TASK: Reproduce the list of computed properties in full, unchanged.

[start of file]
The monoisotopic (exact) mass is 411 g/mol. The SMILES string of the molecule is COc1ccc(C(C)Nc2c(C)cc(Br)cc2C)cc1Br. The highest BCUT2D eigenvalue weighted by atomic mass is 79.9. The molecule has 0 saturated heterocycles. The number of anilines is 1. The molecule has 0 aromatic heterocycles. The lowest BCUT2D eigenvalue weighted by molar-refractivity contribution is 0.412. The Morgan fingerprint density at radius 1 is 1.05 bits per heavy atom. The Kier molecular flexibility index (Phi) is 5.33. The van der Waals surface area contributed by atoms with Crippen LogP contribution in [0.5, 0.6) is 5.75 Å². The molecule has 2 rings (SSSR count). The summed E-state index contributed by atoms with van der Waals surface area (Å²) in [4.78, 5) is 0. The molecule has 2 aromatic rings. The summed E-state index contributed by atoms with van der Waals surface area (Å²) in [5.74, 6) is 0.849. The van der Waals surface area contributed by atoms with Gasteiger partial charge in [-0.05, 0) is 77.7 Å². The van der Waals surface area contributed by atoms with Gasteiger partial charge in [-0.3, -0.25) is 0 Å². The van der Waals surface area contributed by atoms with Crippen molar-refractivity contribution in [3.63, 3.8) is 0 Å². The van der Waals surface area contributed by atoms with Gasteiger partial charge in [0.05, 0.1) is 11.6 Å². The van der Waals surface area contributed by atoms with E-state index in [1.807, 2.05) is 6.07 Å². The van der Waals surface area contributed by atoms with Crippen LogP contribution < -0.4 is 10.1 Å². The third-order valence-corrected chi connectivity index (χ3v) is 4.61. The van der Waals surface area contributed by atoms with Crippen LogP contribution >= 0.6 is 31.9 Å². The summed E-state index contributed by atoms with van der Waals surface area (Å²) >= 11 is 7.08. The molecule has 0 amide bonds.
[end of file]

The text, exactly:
The monoisotopic (exact) mass is 411 g/mol. The SMILES string of the molecule is COc1ccc(C(C)Nc2c(C)cc(Br)cc2C)cc1Br. The highest BCUT2D eigenvalue weighted by atomic mass is 79.9. The molecule has 0 saturated heterocycles. The number of anilines is 1. The molecule has 0 aromatic heterocycles. The lowest BCUT2D eigenvalue weighted by molar-refractivity contribution is 0.412. The Morgan fingerprint density at radius 1 is 1.05 bits per heavy atom. The Kier molecular flexibility index (Phi) is 5.33. The van der Waals surface area contributed by atoms with Crippen LogP contribution in [0.5, 0.6) is 5.75 Å². The molecule has 2 rings (SSSR count). The summed E-state index contributed by atoms with van der Waals surface area (Å²) in [4.78, 5) is 0. The molecule has 2 aromatic rings. The summed E-state index contributed by atoms with van der Waals surface area (Å²) in [5.74, 6) is 0.849. The van der Waals surface area contributed by atoms with Gasteiger partial charge in [-0.05, 0) is 77.7 Å². The van der Waals surface area contributed by atoms with Gasteiger partial charge in [-0.3, -0.25) is 0 Å². The van der Waals surface area contributed by atoms with Crippen molar-refractivity contribution in [3.63, 3.8) is 0 Å². The van der Waals surface area contributed by atoms with Gasteiger partial charge in [0.05, 0.1) is 11.6 Å². The van der Waals surface area contributed by atoms with E-state index in [1.807, 2.05) is 6.07 Å². The van der Waals surface area contributed by atoms with Crippen LogP contribution < -0.4 is 10.1 Å². The third-order valence-corrected chi connectivity index (χ3v) is 4.61. The van der Waals surface area contributed by atoms with Crippen LogP contribution >= 0.6 is 31.9 Å². The summed E-state index contributed by atoms with van der Waals surface area (Å²) >= 11 is 7.08. The molecule has 0 amide bonds.